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Yes, probably. There is something repellant about him, though, I can barely watch him for more than 5 secs.

Would you vote for Alan Sugar, or Phillip Green, against identicit clones like Cameron, Burnham, Clegg. Probably not.

The more apt comparison is a choice between Alan Sugar and Cherie Blair. Who would you vote for in that scenario?

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Hillary Clinton does not have this in the bag, not by a long shot. This is going to be a very interesting election.

I'm an American, so I'll vote in the election this year. I have never voted for a Republican in my entire life, but I might vote for Trump. Most of my family in the US are the same -- life-long Democrats who will find it very difficult to vote for Hillary. The fact that so many Democrats will be tempted to vote for such a complete buffoon like Trump goes to show how deep the problems are for Clinton. She has the highest negative ratings of any presidential candidate in the past 40 years (other than Trump). The Clintons left the White House in 2000 having followed a very short-term strategy -- the Marc Rich pardon, an economy based on the tech bubble, repeal of Glass-Steagal, DOMA, etc. But now, sitting on top of their billion dollar private foundation, they want to pretend that it's all just water under the bridge. Obama turned out to be change you couldn't believe in, and Hillary isn't even promising that. It will just be the same old rich insiders using Washington corruption to make themselves even richer at the expense of the country as a whole.

At the same time, I would never publicly admit that I would vote for Trump. I know people who work or have worked for Hillary, and it would cause real problems if they knew I wasn't voting for her. The Democratic Party has morphed into the party of the upper middle class in the US while still considering itself the champion of the working people. This election might very well bring about the reckoning of the new reality with that delusional self-image, and it might get very ugly.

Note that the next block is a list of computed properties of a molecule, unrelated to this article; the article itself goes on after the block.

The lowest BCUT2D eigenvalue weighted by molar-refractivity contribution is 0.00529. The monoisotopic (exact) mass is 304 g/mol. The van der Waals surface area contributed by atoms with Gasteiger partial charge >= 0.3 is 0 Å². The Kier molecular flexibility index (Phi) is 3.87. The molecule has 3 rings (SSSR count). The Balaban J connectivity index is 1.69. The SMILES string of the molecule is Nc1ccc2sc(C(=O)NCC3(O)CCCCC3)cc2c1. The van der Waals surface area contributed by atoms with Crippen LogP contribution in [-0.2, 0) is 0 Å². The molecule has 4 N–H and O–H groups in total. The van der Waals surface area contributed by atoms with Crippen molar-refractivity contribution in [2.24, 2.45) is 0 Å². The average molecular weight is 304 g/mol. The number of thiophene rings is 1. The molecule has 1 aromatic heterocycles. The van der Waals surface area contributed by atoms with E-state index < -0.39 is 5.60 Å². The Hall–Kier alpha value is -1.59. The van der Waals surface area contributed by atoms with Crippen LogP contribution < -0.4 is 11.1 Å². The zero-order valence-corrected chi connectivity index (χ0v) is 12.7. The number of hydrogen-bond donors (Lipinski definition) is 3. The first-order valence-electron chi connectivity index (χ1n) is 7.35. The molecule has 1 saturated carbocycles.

I'd say that the labour party has done the same

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I'd say that the labour party has done the same

Yeah, funny thing that. Walking around Cambridge (and bedford actually, where I found myself for an auction) before last years elections the odd thing I noticed was ALL the big old steamer houses near the centre of both places had Labour placards. The public sector fat cats are the only ones rich enough to live in such places perhaps.

Interesting though that the only group hillary has consistently got is the over $200k earners.

The people who have it good, the people who like the status quo and dont like change. Its not women Clinton is consistently getting, or boomers, or the LGBTs, its the top couple of percent.

Labour didnt get a look in, but during Carswells UKIP defection in Clacton, I noticed Clacton (poor, older than average, but not a complete OAP concentration camp) was full of UKIP posters, Frinton (basically 100% rich retiree population) full of tory ones.